Submission to Industry Canada Re: CLHIA Comments on Proposed Electronic Commerce Protection RegulationsRelease Date: 02/04/2013 Staff Reference: Anny Duval
February 4, 2013
Mr. Bruce Wallace
Digital Policy Branch, Department of Industry
Jean Edmonds Tower North, 18th Floor, Room 1891D
300 Slater St.
Ottawa, Ontario K1A 0C8
Dear Mr. Wallace:
Consultation on Proposed Electronic Commerce Protection Regulations
The Canadian Life and Health Insurance Association (CLHIA) is pleased to provide comments on the proposed Electronic Commerce Protection Regulations published in the Canada Gazette Part I on January 5, 2013. The life and health insurance industry very much appreciates the important clarifications and adjustments that have been made to the Regulations, as compared to the version on which we provided input on August 2, 2011. The comments below are suggestions for providing additional clarity to help with the implementation of Canada's Anti-Spam Legislation (the Act).
In regard to social media, the CLHIA appreciates the statement in the Regulatory Impact Analysis Statement (RIAS), found on p. 35 of the Canada Gazette, indicating that "the publication of blog posts or other publication on micro blogging and social media sites is not within the intended scope of the Act". However, unless this intention is specifically reflected in the Regulations, even if discussed in a guideline, we are concerned that others, including the Courts, could interpret the Act as applying to social media. Therefore, please consider reflecting in the Regulations the statement that is now in the RIAS.
The inclusion in the proposed Regulations of section 4 regarding third party referrals, along with the related statements in the RIAS, are most helpful. In the context of our industry, we take section 4 along with the phrase "and the existing client refers a prospective client, provided he or she has an existing relationship (family, personal, business or non-business) with the prospective client" of the RIAS (found on p. 31 of the Canada Gazette) to mean that an insurance agent can rely on the referring person to have the required relationship with the prospective client. For greater certainty, it would be helpful if the Regulations specifically indicate in section 4(2) that a person receiving a referral can rely on the representations from the person making the referral as to the status of his/her relationship with the prospective client.
Still in relation to section 4 of the proposed Regulations, we note that it refers to "individual" whereas section 6(1)(a) of the Act applies to "persons", which is defined in the Act. Please consider replacing the word "individual" with the defined term "person" to maintain consistency with the Act.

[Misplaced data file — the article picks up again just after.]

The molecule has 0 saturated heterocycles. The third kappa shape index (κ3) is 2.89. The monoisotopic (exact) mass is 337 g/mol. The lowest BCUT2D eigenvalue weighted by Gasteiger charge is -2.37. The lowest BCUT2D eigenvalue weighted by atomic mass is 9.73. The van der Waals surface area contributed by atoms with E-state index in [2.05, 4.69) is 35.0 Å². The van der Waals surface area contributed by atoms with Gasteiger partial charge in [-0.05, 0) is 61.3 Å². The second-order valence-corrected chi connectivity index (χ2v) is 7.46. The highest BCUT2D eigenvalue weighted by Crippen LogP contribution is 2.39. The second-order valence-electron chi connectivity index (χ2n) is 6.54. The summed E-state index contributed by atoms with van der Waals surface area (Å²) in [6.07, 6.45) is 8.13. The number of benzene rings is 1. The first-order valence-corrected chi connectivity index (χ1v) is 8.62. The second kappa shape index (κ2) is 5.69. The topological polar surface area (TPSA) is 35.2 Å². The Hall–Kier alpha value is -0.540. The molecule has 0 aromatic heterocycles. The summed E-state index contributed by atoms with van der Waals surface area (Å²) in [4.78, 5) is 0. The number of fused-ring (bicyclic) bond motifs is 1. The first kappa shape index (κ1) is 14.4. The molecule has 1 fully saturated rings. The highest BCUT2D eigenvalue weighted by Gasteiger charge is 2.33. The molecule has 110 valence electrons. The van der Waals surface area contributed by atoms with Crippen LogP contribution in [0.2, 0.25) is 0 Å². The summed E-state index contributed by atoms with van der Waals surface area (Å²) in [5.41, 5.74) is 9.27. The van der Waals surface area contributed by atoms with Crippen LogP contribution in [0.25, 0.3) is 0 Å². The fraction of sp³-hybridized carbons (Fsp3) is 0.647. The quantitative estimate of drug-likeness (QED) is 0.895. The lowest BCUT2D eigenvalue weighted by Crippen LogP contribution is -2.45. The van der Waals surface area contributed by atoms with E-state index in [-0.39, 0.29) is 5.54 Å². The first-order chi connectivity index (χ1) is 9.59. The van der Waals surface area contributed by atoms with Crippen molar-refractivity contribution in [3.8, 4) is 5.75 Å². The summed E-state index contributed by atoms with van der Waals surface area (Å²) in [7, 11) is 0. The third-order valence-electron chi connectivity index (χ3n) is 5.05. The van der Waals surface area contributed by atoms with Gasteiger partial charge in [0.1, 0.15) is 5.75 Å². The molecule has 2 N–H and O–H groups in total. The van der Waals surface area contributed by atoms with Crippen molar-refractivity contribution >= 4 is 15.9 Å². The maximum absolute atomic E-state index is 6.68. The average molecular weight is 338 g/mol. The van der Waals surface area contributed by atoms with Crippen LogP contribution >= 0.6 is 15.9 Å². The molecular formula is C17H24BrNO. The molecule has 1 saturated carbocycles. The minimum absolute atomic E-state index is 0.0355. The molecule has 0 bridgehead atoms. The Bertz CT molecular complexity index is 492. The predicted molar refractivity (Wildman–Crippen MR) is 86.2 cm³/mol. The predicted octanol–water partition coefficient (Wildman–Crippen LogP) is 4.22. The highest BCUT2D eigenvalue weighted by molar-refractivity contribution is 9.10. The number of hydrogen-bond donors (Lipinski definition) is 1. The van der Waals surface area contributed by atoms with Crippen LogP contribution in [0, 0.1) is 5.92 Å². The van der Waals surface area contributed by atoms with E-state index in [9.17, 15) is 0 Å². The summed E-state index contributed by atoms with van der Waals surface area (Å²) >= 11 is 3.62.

In respect of the new business to business exemption, found in section 3 of the proposed Regulations, we understand, based on the explanations given in the RIAS (found on p. 30 of the Canada Gazette), that all regular business to business communications are to be excluded from the Act. However the Regulations, as written, may lead to some confusion as to the concept of "business". For example, although the spirit of the exemption suggests that communications in a business context by sole proprietors, crown corporations and governments would be excluded from the application of the Act, this may not be as clear as it could be when reading section 3(a). This section states that section 6 of the Act does not apply to a commercial electronic message "sent by an employee, representative, contractor or franchisee of an organization". Consequently, we suggest that the meaning of the term organization be defined accordingly in the Regulations.
Turning now to the implementation of the new regime, once the Regulations are finalized, it will be very important for life and health insurers and other entities that will be subject to the new regime to have sufficient time to make the changes needed to their systems and processes and to provide ample and appropriate training to their staff in order to be compliant with the new requirements. A minimum of 12 months from the date the Regulations are finalized is necessary to ensure such preparations. We strongly recommend that the Act be proclaimed to come into force at a future date that is at least 12 months from when the final Regulations are published. Such an approach would also allow for the related Interpretation Guidelines to be issued during the implementation phase, which would further assist in providing clarity.
In conclusion, the life and health insurance industry supports the efforts made towards combating threats to the digital economy. At the same time, we believe that further adjustments to the proposed regime would make the requirements clearer and easier to implement. We have made the above mentioned recommendations with that in mind.
We would greatly appreciate your consideration of, and support for, the industry’s proposed amendments and other suggestions outlined above. We would be most willing to provide you with any further information and to meet with you to discuss these important matters.
Yours very truly,
(Original Signed By)
Canadian Life and Health Insurance Association Inc.